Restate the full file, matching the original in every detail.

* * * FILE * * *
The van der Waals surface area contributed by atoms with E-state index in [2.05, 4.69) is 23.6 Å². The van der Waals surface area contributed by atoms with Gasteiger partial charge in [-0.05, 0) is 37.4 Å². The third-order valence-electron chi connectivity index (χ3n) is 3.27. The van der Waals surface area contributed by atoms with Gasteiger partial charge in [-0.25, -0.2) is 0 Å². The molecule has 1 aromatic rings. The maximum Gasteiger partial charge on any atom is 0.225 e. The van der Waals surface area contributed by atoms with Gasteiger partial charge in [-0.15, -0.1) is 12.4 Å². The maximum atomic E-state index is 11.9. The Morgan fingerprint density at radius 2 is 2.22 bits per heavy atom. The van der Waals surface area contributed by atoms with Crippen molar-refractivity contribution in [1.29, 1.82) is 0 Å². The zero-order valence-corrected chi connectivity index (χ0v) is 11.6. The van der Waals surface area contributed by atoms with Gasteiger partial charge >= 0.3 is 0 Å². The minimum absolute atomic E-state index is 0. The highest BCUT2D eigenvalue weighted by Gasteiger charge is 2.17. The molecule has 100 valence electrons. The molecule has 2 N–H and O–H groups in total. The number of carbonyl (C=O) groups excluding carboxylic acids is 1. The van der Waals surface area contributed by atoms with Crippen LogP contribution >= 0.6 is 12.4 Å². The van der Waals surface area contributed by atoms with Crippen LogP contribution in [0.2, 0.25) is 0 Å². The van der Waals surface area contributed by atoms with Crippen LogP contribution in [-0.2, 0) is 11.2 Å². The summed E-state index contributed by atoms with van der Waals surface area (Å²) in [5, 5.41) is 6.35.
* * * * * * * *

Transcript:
The van der Waals surface area contributed by atoms with E-state index in [2.05, 4.69) is 23.6 Å². The van der Waals surface area contributed by atoms with Gasteiger partial charge in [-0.05, 0) is 37.4 Å². The third-order valence-electron chi connectivity index (χ3n) is 3.27. The van der Waals surface area contributed by atoms with Gasteiger partial charge in [-0.25, -0.2) is 0 Å². The molecule has 1 aromatic rings. The maximum Gasteiger partial charge on any atom is 0.225 e. The van der Waals surface area contributed by atoms with Gasteiger partial charge in [-0.15, -0.1) is 12.4 Å². The maximum atomic E-state index is 11.9. The Morgan fingerprint density at radius 2 is 2.22 bits per heavy atom. The van der Waals surface area contributed by atoms with Crippen molar-refractivity contribution in [1.29, 1.82) is 0 Å². The zero-order valence-corrected chi connectivity index (χ0v) is 11.6. The van der Waals surface area contributed by atoms with Gasteiger partial charge >= 0.3 is 0 Å². The minimum absolute atomic E-state index is 0. The highest BCUT2D eigenvalue weighted by Gasteiger charge is 2.17. The molecule has 100 valence electrons. The molecule has 2 N–H and O–H groups in total. The number of carbonyl (C=O) groups excluding carboxylic acids is 1. The van der Waals surface area contributed by atoms with Crippen LogP contribution >= 0.6 is 12.4 Å². The van der Waals surface area contributed by atoms with Crippen LogP contribution in [0.2, 0.25) is 0 Å². The van der Waals surface area contributed by atoms with Crippen LogP contribution in [-0.2, 0) is 11.2 Å². The summed E-state index contributed by atoms with van der Waals surface area (Å²) in [5, 5.41) is 6.35.